Content Masking Overview

Content masking hides an element or holds an element on a page until after Monetate's actions complete, which thus allows all site elements to appear at the same time.

You cannot use content masking with the asynchronous version of the Monetate tag.

Masks are applied before a visitor qualifies for an experience in the initial Monetate payload. They apply the style visibility: hidden; to the selected element(s), which keeps the allotted area of the element in the page flow so that the layout doesn't noticeably shift.

When Masks Execute

The ultimate goal of a Monetate action is to blend seamlessly with your native site content. To achieve this goal, when you need to replace native content or hide it entirely, you must use content masking. A mask allows a temporary blank area on the page to show rather than the native site content. After the correct action has fired, Monetate removes the mask and the content served by Monetate appears to the site visitor as though it's loading normally and is native to the site.

Masks must behave differently than other parts of Monetate actions because they must execute immediately upon landing and remain in effect until Monetate serves the content. If a mask doesn't fire immediately, a visitor may see momentarily the native site content that is then replaced with new Monetate-delivered content. This situation is known as flicker, and it negatively impacts the customer experience. Flicker is highly dependent on the site visitor's load time and the placement of the Monetate tag on your site. You can also reduce flicker by effectively using masks on the correct element selectors and the correct URL paths.

Without Masking Enabled

This animation demonstrates a site loading with a Monetate action but has been slowed significantly for demonstration purposes.

Animated demonstration of an old version of the Monetate website rendered without masking enabled

With Masking Used Correctly

This animation demonstrates a site loading with a Monetate action but has been slowed significantly for demonstration purposes.

Animated demonstration of an old version of the Monetate website rendered with masking enabled

Understanding how masks differ from actions and experiences is important. They're a separate entity and don't adhere to the same set of rules. Masks evaluate only the information provided by the URL and aren't subject to additional conditions that restrict individual actions or whole experiences. They fire independently of other action conditions or who targets. Here's a summary of the rules that masks follow:

  • Masks evaluate only the URL.
  • Masks aren't restricted by action or experience conditions.
  • Masks always run if the URL condition matches and the action with the mask is currently active to any audience, even if the site visitor doesn't directly qualify or the action doesn't fire for them.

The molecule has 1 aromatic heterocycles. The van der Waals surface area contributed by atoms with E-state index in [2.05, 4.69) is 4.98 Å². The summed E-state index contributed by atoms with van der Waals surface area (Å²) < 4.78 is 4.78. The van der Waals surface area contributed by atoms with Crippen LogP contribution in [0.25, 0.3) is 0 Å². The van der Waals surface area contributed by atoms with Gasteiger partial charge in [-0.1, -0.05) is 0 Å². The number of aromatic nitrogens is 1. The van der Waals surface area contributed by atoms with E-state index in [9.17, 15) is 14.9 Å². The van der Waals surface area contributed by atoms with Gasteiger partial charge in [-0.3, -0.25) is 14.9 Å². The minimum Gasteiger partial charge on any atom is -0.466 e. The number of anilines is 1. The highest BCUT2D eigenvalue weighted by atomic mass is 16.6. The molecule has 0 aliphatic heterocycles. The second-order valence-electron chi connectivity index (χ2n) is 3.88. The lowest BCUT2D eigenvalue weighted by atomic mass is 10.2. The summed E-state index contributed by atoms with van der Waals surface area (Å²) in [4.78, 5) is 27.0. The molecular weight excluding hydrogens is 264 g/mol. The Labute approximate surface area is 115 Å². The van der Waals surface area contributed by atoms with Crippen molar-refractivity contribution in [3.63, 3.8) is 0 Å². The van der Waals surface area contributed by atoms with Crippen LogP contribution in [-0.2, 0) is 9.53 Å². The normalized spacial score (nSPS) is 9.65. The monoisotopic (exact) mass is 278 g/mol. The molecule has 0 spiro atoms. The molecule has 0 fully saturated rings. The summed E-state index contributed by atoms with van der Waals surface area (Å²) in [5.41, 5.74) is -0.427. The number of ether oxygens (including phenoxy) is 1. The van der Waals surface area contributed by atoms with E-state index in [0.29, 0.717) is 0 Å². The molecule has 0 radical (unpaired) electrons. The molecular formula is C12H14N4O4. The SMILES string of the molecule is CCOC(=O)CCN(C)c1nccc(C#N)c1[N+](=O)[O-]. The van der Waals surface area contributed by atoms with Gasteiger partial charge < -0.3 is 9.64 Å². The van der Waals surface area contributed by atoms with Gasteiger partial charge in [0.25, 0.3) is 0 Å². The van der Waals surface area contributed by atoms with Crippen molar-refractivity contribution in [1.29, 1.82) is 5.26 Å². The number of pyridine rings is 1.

Atop an old version of the Monetate website appears an image of the Actions tab of Monetate Inspector showing that no actions are running, as well as an image of the Content Masks tab showing a mask was still applied

In this example, a visitor hasn't qualified for any experiences and wasn't served any actions. A mask is still delivered in the Monetate payload.

When to Use Content Masking

There are a few situations when using content masking makes sense:

  • If you use the synchronous tag to run Monetate on your site, then you should use content masking on all Hide/Show actions.
  • If you use a combination of actions that includes hiding content in one area and then inserting content in another, ensure you apply masks to all the involved areas.
  • If the action replaces items on a page, especially above the fold, then you should use content masking.

Consider this example. You use an action that replaces an element in the main navigation bar. In this situation masking the entire navigation bar rather than just the part where the action takes place makes sense so that all navigation items appear to load at the same time.

Best Practices

Keep these best practices in mind when you intend to use content masking on your page:

  • Don't mask more than 30% of the visible screen.
  • Using content masking may not be necessary for items that appear below the fold.
  • Only use content masking when it's necessary to optimize performance on the page.
  • You never need to use content masking when using an Insert action.

Applying Content Masks

Enable content masking on the Mask tab of Action Builder when building an action by toggling Content Masking to ON. Next, choose the element that you want to mask.

CSS Selector of Element to Mask is automatically populated with the element or element container that you selected using the DOM selector tool after you chose the type of action you want to build.

Callout of the 'Content Masking' toggle and the 'CSS Selector of Element to Mask' field

The element selector doesn't allow CSS3 selectors, Sizzle selectors (such as \#menu \> li.nav:eq(2)), or pseudo-class selectors (such as \#menu \> li.nav:nth-child(3)). If you use one of these, a warning appears under CSS Selector of Element to Mask.

Callout of the ineligible selector warning below the 'CSS Selector of Element to Mask' field

You must alter the text in the CSS selector before you apply a mask.

If you're not comfortable editing the text yourself or if you have questions about what selectors to use, submit a support ticket using the Monetate Technical Support portal (

Finally, input the path or URL for where to apply the mask. Monetate can match the entire URL, with or without parameters, or the URL paths against a regular expression. Limit content masking to pages on which actions occur.

Callout of the 'Apply This Mask' field and selectors

After you create the mask, you may experience an initial delay before it's visible on your site. This only occurs for newly created masks.

The experience must be active for 30 minutes before the content mask becomes visible to site visitors.